An embattled Somali Muslim father navigates his grief and confusion as his son serves a ten-year prison sentence for attempting to join ISIS in Accept the Call, an unflinching documentary feature by New York-based Singaporean filmmaker Eunice Lau. Lau’s visionary, compelling body of work tends to center on social justice, including Through the Fire, which was nominated for Best Short Documentary at AMPAS Student Academy in 2013. Accept the Call, which aired on Independent Lens earlier this year, was supported by ITVS Open Call and the Diversity Development Fund.
After his son, Zacharia (Zach) was radicalized by ISIL propaganda videos online, Yusuf Abdurahman, a refugee of the Somali Civil War, works tirelessly to raise awareness of the ongoing recruitment of young men within the Somali Muslim community of Minneapolis. In Accept the Call, Lau takes a look at the unique culture clash that exists between immigrant parents and their American-born children in an attempt to uncover why Zach would flee his family in America to join ISIS in Syria.
A child of divorce, Zach felt isolated and angry when he began his quest for meaning in Salafi, a fundamentalist branch of Islam. With his parents being of separate Muslim faiths, as a child, Zach felt that he had to choose which religion to follow. Yusuf listens to his son speak about being bullied as a Somali American boy as he tries to gain an understanding as to what set him on a path towards extremism.
“If there’s no dialogue, there’s just going to be more walls built.” - Zach Abdurahman
As a father and son work to repair each other’s trust, a documentary filmmaker must also gain the trust of her subjects in order to get their full stories. We spoke with Eunice Lau about the increase in bigotry that Muslim Americans face today, how to draw an audience in using different cinematic techniques, and the risks involved when tackling the subject of terrorism.
Are there any life lessons that you learned over the course of making Accept the Call?
I have learned that every truth we seek to unearth, has unfathomable layers and depth. I came into this story with some hypothesis of what happened to Zacharia (Zach) that compelled him to leave home to join ISIS. But when I found out through the process of filming the deeper truths of why he did it, it broke my heart into tiny pieces.
That leads me to my second takeaway, which is that we should never judge or opine before we learn. Because the minute we do that, we stop learning. Instead of moving forward with knowledge, our minds will walk in its own shadow. I cannot think of a greater tragedy than that. It reminds me of the quote, “a mind is a terrible thing to waste."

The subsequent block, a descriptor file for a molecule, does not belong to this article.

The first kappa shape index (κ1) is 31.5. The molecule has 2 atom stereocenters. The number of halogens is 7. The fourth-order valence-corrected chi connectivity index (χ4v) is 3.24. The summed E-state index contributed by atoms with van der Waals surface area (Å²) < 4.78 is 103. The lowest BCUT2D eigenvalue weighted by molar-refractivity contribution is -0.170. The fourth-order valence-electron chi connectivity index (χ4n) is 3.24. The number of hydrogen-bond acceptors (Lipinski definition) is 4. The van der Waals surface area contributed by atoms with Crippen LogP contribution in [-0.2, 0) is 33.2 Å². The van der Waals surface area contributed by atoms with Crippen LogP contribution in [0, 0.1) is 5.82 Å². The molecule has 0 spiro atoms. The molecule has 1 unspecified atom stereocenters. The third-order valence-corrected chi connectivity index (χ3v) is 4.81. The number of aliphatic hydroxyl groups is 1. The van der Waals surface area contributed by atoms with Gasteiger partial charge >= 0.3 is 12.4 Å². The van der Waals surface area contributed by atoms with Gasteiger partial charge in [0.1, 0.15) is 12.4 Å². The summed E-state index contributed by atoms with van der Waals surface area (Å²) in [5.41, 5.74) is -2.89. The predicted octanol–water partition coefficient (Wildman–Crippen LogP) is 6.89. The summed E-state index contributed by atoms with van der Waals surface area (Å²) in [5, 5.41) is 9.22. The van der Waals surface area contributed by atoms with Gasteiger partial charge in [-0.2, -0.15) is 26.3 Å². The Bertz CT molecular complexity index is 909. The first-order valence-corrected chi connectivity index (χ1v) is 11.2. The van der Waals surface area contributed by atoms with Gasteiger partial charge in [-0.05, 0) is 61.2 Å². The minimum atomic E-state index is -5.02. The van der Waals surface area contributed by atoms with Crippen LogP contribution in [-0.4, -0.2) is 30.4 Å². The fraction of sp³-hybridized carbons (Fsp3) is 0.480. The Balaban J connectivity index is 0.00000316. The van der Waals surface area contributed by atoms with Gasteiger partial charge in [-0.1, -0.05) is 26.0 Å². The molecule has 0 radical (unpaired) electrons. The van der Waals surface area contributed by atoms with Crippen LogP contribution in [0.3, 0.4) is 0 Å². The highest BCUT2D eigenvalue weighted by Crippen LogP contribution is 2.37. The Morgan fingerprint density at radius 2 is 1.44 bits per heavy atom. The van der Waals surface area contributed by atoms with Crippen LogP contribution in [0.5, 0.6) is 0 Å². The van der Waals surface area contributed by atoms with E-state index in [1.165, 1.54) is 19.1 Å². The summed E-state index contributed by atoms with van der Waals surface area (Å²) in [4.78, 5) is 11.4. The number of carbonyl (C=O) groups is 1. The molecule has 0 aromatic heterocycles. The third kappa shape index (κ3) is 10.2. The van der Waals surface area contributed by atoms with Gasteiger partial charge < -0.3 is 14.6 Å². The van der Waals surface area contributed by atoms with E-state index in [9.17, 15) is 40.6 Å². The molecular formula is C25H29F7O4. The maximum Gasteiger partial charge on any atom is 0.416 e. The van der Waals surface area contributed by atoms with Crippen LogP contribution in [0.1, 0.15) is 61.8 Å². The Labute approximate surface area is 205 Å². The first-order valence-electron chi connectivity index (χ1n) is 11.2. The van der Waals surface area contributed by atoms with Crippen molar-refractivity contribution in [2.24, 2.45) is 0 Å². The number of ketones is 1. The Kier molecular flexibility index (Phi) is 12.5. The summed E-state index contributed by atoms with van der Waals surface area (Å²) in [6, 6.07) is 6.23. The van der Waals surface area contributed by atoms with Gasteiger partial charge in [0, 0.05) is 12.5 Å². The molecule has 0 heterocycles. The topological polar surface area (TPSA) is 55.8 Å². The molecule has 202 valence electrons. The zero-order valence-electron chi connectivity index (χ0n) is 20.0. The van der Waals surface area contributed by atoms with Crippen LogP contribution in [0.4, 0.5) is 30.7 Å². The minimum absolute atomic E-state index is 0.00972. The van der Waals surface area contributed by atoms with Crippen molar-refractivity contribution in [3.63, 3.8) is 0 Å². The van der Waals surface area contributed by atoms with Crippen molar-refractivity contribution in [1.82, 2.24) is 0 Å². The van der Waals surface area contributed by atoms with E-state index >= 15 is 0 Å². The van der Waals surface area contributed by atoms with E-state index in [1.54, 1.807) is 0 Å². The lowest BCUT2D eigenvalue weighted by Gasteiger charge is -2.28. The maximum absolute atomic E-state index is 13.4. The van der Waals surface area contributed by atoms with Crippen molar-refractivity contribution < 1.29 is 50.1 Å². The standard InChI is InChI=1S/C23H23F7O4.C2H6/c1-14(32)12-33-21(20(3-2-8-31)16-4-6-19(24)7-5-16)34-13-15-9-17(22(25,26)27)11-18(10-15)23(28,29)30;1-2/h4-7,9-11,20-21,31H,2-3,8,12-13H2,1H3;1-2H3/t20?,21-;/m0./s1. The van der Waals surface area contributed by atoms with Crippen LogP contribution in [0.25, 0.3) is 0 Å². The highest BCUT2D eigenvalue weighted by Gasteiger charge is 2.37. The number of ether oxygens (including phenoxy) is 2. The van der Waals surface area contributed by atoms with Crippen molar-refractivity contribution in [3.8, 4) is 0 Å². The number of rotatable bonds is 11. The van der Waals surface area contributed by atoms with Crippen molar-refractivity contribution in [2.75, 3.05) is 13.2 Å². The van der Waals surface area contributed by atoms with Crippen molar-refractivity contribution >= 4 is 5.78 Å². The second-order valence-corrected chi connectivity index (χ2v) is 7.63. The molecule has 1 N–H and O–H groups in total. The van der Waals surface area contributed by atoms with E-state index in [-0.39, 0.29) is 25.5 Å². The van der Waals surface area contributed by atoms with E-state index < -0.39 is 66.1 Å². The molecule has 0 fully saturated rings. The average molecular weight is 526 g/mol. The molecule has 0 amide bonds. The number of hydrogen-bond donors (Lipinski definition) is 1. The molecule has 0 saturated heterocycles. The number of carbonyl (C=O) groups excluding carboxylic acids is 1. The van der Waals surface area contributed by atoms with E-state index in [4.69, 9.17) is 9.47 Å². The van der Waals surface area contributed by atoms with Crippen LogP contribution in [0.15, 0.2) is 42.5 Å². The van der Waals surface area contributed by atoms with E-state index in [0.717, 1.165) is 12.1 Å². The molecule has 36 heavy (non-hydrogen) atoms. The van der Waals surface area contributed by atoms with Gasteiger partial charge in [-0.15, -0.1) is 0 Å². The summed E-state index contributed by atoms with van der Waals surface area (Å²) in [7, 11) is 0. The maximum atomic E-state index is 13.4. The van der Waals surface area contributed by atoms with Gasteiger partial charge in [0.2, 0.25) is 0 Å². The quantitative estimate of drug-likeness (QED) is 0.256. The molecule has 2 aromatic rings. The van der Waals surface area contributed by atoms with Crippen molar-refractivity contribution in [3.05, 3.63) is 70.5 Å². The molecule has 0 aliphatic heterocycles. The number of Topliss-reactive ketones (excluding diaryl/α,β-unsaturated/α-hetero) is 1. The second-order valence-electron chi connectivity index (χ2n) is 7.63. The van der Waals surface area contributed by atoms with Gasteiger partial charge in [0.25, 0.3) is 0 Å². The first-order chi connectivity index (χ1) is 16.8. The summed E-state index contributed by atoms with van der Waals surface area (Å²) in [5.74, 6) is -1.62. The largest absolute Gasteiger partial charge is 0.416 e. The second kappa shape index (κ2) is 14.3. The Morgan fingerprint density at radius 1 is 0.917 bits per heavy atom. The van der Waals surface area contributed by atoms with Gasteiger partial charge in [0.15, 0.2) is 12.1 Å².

Were there any risks that you encountered when filming?
There was always, at the back of our minds, that we and Yusuf could become targets of ISIS and their supporters. So we kept a very low profile on social media during the three years of filming. Fortunately, none of that happened.
Eunice Lau filming Yusuf for Accept the Call
Are there ways that you personally relate to Yusuf or his family’s story?
My hyphenated identity has similar footprints as Yusuf’s family story. Like Yusuf, my ancestors were forced to leave China because of the conflict and ideology of the last century. And like Zach, I went through a similar confusion of self while growing up as a Chinese-Peranakan Singaporean whose first language is English because of my country’s colonial legacy.
I left Singapore as a young adult and lived in several countries as a journalist before settling in New York City where I began my journey as a filmmaker. So I understand Zach’s desire to find a place where he can feel comfortable in his own skin and manifest his dreams.
It’s unfortunate that he was lured by the false promises of ISIS and was too young to discern between truth and propaganda. I didn’t realize until much later that my fascination with exploring conflict and identity has a lot to do with a desire to articulate the trauma of displaced people and their offspring. People like me.
Did you have any difficulty getting Yusuf, Tony, or Ikraan to open up about certain topics? Do you have any tips on gaining trust with your subjects?
I never did. And I think a lot of it has to do with trust and patience. I spent a lot of time getting to know them, and letting them get to know me and feel they can trust me with their stories before we get there – confronting difficult truths. Sometimes the deeper truth is found in between the lines and what is not spoken. It is just as important to watch the body language, besides listening well, and discern what the film subject is hiding or not saying, and asking the right questions to get there.
What message do you hope comes across to people from watching Accept the Call?